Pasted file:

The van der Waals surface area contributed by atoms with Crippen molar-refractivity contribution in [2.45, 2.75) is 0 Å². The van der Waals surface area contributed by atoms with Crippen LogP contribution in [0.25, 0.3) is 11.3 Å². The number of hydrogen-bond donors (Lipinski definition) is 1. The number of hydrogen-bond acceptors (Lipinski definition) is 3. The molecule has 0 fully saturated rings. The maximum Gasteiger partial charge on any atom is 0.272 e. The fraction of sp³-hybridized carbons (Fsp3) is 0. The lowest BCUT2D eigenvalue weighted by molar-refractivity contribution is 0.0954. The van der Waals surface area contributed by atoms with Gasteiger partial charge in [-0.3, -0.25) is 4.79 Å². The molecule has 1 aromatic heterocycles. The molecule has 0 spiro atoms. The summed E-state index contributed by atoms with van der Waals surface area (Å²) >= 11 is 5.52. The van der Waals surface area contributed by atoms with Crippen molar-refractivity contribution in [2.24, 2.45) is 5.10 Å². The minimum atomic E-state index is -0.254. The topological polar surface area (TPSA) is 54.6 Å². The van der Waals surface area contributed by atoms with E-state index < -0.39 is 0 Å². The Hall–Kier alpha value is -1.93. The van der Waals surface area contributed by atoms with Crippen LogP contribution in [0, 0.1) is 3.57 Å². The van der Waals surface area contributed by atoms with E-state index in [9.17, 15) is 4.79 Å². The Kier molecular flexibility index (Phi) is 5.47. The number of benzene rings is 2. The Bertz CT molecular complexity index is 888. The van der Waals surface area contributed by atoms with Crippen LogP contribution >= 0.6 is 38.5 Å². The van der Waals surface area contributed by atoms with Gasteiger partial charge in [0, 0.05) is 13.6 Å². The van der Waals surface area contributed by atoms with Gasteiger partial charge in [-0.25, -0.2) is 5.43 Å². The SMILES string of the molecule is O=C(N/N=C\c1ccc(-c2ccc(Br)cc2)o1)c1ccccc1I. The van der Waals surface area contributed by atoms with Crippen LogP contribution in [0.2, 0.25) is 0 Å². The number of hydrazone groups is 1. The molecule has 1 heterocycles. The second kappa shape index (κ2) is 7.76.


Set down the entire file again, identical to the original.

The van der Waals surface area contributed by atoms with Crippen molar-refractivity contribution in [2.45, 2.75) is 0 Å². The van der Waals surface area contributed by atoms with Crippen LogP contribution in [0.25, 0.3) is 11.3 Å². The number of hydrogen-bond donors (Lipinski definition) is 1. The number of hydrogen-bond acceptors (Lipinski definition) is 3. The molecule has 0 fully saturated rings. The maximum Gasteiger partial charge on any atom is 0.272 e. The fraction of sp³-hybridized carbons (Fsp3) is 0. The lowest BCUT2D eigenvalue weighted by molar-refractivity contribution is 0.0954. The van der Waals surface area contributed by atoms with Gasteiger partial charge in [-0.3, -0.25) is 4.79 Å². The molecule has 1 aromatic heterocycles. The molecule has 0 spiro atoms. The summed E-state index contributed by atoms with van der Waals surface area (Å²) >= 11 is 5.52. The van der Waals surface area contributed by atoms with Crippen molar-refractivity contribution in [2.24, 2.45) is 5.10 Å². The minimum atomic E-state index is -0.254. The topological polar surface area (TPSA) is 54.6 Å². The van der Waals surface area contributed by atoms with E-state index < -0.39 is 0 Å². The Hall–Kier alpha value is -1.93. The van der Waals surface area contributed by atoms with Crippen LogP contribution in [0, 0.1) is 3.57 Å². The van der Waals surface area contributed by atoms with E-state index in [9.17, 15) is 4.79 Å². The Kier molecular flexibility index (Phi) is 5.47. The number of benzene rings is 2. The Bertz CT molecular complexity index is 888. The van der Waals surface area contributed by atoms with Crippen LogP contribution >= 0.6 is 38.5 Å². The van der Waals surface area contributed by atoms with Gasteiger partial charge in [0, 0.05) is 13.6 Å². The van der Waals surface area contributed by atoms with Gasteiger partial charge in [-0.25, -0.2) is 5.43 Å². The SMILES string of the molecule is O=C(N/N=C\c1ccc(-c2ccc(Br)cc2)o1)c1ccccc1I. The van der Waals surface area contributed by atoms with Crippen LogP contribution in [0.2, 0.25) is 0 Å². The number of hydrazone groups is 1. The molecule has 1 heterocycles. The second kappa shape index (κ2) is 7.76.